US The Navy has approved a plan to step up anti-terrorism efforts at a Washington base by sending specially trained dolphins and sea lions into surrounding waters. PETA is throwing a conniption fit.
Naval Base Kitsap-Bangor near Washington’s Puget Sound is stepping up its security by employing aquatic mammals to patrol its restricted waters. The animals’ deployment in 2010 will mark the realization of a program that has been more than three years in the making.
The dolphins and sea lions to defend the base were trained as part of the Navy Marine Mammal Program in San Diego. Working with human handlers, dolphins will search surrounding waters for rogue divers and swimmers. Tom LaPuzza, a spokesman for the program, told Scientific American that upon finding a diver, the dolphin will return to the handler and the handler will assess the severity of the threat.
“[T]he handler will place a strobe light or a noisemaker on the dolphin’s nose … The dolphin is trained to swim to the intruder, bump him or her from behind—which would knock the device off its nose—and then quickly swim away while human military personnel take over.”
Sea lions are trained to carry cuffs in their mouths that clasp shut around a diver’s leg when bumped by the sea lion. Cuffs are attached to a tether, so military personnel can haul in the intruder after he is cuffed.
The sonar capabilities of dolphins have not yet been eclipsed by human technology. The lag in development of new sonar technology caused the 40-year-old marine mammal program to be resurrected in the late ’90s.
This would mark at least the second time dolphins have been used in the war on terror. In 2003, bottlenose dolphins were used by the U.S. Navy to detect underwater mines in the port city of Umm Qasr, Iraq.
The Navy Marine Mammal Program studies, trains and deploys marine mammals. The program, which began in 1960, has found that dolphins are uniquely apt at locating sea mines.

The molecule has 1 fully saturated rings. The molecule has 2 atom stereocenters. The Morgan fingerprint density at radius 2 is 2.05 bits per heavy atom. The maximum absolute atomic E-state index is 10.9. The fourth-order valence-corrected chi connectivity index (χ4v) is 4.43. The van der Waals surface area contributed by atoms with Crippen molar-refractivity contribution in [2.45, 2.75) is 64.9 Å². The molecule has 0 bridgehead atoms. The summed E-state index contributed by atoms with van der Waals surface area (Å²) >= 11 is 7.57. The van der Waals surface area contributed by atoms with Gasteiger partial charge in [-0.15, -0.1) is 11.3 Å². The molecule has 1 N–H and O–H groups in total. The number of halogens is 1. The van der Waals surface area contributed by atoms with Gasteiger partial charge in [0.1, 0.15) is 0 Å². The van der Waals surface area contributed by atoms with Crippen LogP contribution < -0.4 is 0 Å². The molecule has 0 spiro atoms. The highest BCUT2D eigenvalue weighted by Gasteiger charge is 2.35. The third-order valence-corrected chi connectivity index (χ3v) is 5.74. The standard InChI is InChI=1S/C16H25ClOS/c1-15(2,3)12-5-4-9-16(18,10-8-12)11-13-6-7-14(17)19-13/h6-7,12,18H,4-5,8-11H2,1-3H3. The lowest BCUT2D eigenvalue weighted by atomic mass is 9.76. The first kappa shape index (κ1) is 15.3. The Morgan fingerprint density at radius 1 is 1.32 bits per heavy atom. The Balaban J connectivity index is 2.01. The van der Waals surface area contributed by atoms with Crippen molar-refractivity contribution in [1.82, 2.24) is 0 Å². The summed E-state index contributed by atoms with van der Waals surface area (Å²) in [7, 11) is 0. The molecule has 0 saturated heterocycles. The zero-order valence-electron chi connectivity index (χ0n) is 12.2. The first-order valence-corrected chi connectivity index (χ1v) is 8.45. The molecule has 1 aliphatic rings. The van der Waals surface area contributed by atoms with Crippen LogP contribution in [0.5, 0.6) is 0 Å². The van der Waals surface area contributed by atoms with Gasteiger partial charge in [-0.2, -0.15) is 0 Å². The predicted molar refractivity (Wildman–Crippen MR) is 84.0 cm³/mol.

PETA, of course, opposes the use of animals for military-related activities and reports that since 1965, at least a dozen animals have died in mine retrieval. The Navy claims that no marine mammals have been killed or injured in the line of duty.
In World War I, dogs were used to lay wire for telephone services with a roll of wire strapped to their backs. In Vietnam, dolphins were trained to attack enemy divers and bring them to Navy officials for interrogation in the South Vietnamese harbors.
The Pentagon is considering implanting sharks with remote control devices to track otherwise undetected vessels near the Florida coast. In an interview with New Scientist, the Defense Advanced Research Projects Agency (DARPA) stated, “remote-controlled sharks … are silent, and they power themselves.”
Mine detection dogs are responsible for half of all land mines detected and cleared in Afghanistan. “We train these dogs to sense explosives no matter if it is in a metallic or plastic container,” Shah Wali Ayubi, operations manager for the Mine Detection Dog Centre, told IRIN. “They are very efficient.
Of course police k-9s have captured many dangerious people and daved scores of police officers from injury or death.